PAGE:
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Special Report

The Human Body Shop

By Jim Stallard

Once the stuff of science fiction, bionic devices are quickly becoming integrated into medical practice and transforming human lives. As bioengineering becomes more sophisticated, researchers are developing novel devices that allow individuals with certain physical impairments to regain independence and better interact with the world.

Although bionics may be associated in the popular imagination with THE SIX MILLION DOLLAR MAN, efforts in this field are focused more on restoring a person's capacities, not improving them. Rather than becoming "better, stronger, faster," most potential users of these technologies simply want to achieve the capacities of the average person -- in many cases, like the patients themselves used to be.

Linking with the Brain
Synthetic devices in the body are nothing new; it has become routine to implant artificial hips, pacemakers, and insulin pumps. But over the next two decades technologies that interact with the nervous system, or more specifically the brain, may become more commonplace. These advances may restore a blind woman's ability to see or a paralyzed man's power to move -- capacities that otherwise would have been lost forever.

Of all the body's cell types, nerve cells (neurons) in the central nervous system (the brain and spinal cord) are thought to be unique in lacking the ability to regenerate. Elsewhere in the body, a cut in the skin will heal, broken bones will mend, and blood will be replenished, but a damaged or diseased cell in the brain or spinal cord will not be replaced. Until now, a person who suffers loss of vision or hearing or is paralyzed by a stroke has mostly been resigned to that fate forever. This severe consequence is what makes advances in neurally interactive technology so profound.

Decades of basic research have clarified how individual neurons pass signals to one another and along pathways to the brain or muscles. Scientists know how electrical events trigger an impulse within a neuron, and how chemical processes transmit the signal from one neuron to another or to a muscle cell. Scientists also are able to monitor or stimulate a single neuron. The passage of information is a matter of electrical input and output on a minute scale, and technological advances have allowed researchers to measure these transmissions and impart their own. On a very basic level, the language spoken by humans and machines is the same.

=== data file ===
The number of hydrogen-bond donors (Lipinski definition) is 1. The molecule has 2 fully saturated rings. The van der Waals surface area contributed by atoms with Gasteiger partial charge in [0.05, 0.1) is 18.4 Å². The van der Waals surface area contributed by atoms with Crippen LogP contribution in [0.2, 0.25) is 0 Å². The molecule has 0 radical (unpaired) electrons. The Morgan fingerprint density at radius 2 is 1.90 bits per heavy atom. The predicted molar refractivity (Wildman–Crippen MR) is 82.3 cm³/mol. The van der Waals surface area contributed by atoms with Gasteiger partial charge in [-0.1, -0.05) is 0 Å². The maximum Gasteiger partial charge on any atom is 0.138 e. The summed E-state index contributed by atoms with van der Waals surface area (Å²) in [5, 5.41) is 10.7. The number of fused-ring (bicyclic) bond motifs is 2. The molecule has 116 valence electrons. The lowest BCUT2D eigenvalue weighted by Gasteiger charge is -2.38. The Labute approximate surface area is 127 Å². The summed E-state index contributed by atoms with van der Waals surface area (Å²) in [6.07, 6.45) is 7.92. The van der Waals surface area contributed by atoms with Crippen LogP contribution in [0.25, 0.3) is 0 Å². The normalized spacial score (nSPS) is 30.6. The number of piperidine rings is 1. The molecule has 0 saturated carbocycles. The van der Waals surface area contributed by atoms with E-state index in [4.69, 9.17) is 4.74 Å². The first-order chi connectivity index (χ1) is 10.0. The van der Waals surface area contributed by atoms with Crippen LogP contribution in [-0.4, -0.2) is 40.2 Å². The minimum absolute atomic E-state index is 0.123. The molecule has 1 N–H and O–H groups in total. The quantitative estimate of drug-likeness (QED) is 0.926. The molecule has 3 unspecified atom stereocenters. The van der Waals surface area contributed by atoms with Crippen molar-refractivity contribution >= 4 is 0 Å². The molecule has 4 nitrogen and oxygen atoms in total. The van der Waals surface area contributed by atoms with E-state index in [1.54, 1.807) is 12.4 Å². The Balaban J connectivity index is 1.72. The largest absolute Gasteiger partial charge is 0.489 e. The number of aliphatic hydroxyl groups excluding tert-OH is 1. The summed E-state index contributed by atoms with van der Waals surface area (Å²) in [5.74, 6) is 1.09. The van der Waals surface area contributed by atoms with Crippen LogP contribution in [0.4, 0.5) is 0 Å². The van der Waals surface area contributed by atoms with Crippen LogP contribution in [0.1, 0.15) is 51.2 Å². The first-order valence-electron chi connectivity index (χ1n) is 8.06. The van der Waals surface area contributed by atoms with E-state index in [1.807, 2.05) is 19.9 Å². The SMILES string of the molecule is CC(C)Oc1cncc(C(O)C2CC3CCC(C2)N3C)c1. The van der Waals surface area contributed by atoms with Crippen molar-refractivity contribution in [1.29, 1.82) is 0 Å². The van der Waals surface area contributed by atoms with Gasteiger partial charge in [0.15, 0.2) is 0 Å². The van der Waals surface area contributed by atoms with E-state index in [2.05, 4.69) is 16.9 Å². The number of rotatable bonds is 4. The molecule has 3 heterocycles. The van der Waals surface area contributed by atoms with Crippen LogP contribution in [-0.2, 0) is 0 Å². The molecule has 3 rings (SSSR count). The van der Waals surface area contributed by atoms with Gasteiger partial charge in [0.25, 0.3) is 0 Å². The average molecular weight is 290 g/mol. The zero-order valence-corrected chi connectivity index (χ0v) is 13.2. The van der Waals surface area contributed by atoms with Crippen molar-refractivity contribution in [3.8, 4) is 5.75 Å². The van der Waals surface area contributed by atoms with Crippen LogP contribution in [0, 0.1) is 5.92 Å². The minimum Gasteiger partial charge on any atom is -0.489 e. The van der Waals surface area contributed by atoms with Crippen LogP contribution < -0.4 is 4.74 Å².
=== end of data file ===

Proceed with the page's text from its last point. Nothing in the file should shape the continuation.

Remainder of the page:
This understanding has led to the development of neuroprosthetics, artificial devices that link the body's nervous system (mainly the brain) with the external environment. Neuroprosthetics allow passage of electrical signals in either direction. They can transmit sensory information from the external world to the brain, to restore--to some extent--the ability to see or hear. They also can receive commands from the brain to create motion through artificial limbs or communicate thoughts or wishes.

One neuroprosthetic, the cochlear implant, is already helping people who are hearing-impaired. These devices operate through small electrodes placed in the cochlea, a snail-shaped organ of the inner ear. The implant bypasses faulty nerve endings, transmitting sounds through the auditory nerve to the brain. So far, more than 59,000 people worldwide have received these devices.

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Reinventing the Human Body

Procedure: Smallpox Vaccine
Year: 1796
Performed by: Edward Jenner

Procedure: Blood Transfusion
Year: 1818
Performed by: James Blundell

Discovery: Penicillin
Year: 1928
Made by: Alexander Fleming

Procedure: Chemotherapy
Year: 1942
Performed by: Alfred Gilman, Louis S. Goodman, F.S. Philips, and Gustav E. Lindskog

Procedure: In-vitro fertilization
Year: 1977
Performed by: Robert Edwards and Patrick Steptoe

Procedure: Permanent Artificial Heart Transplant
Year: 1982
Performed by: William DeVries (heart built by Robert Jarvik and Willem Kolff)

Procedure: Gene Therapy
Year: 1990
Performed by: National Institutes of Health

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